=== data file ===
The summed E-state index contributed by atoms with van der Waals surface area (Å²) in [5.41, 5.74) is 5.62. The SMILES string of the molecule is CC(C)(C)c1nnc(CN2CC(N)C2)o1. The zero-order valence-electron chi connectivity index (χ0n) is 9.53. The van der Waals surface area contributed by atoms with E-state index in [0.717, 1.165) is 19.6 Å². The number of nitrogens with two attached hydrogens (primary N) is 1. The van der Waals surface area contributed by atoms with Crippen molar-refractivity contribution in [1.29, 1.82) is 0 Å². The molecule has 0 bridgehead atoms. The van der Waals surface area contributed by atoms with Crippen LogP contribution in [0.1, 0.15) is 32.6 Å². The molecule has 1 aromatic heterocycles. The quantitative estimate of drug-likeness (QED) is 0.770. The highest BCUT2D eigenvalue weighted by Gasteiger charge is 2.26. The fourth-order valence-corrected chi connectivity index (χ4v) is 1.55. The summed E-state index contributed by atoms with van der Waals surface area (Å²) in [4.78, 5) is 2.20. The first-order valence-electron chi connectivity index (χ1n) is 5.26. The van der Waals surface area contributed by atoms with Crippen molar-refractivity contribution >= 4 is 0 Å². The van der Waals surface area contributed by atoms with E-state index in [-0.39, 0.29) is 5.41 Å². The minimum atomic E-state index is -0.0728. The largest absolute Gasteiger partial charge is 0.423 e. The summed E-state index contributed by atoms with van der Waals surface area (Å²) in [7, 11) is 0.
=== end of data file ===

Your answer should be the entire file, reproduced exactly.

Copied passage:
The summed E-state index contributed by atoms with van der Waals surface area (Å²) in [5.41, 5.74) is 5.62. The SMILES string of the molecule is CC(C)(C)c1nnc(CN2CC(N)C2)o1. The zero-order valence-electron chi connectivity index (χ0n) is 9.53. The van der Waals surface area contributed by atoms with E-state index in [0.717, 1.165) is 19.6 Å². The number of nitrogens with two attached hydrogens (primary N) is 1. The van der Waals surface area contributed by atoms with Crippen molar-refractivity contribution in [1.29, 1.82) is 0 Å². The molecule has 0 bridgehead atoms. The van der Waals surface area contributed by atoms with Crippen LogP contribution in [0.1, 0.15) is 32.6 Å². The molecule has 1 aromatic heterocycles. The quantitative estimate of drug-likeness (QED) is 0.770. The highest BCUT2D eigenvalue weighted by Gasteiger charge is 2.26. The fourth-order valence-corrected chi connectivity index (χ4v) is 1.55. The summed E-state index contributed by atoms with van der Waals surface area (Å²) in [4.78, 5) is 2.20. The first-order valence-electron chi connectivity index (χ1n) is 5.26. The van der Waals surface area contributed by atoms with Crippen molar-refractivity contribution >= 4 is 0 Å². The van der Waals surface area contributed by atoms with E-state index in [-0.39, 0.29) is 5.41 Å². The minimum atomic E-state index is -0.0728. The largest absolute Gasteiger partial charge is 0.423 e. The summed E-state index contributed by atoms with van der Waals surface area (Å²) in [7, 11) is 0.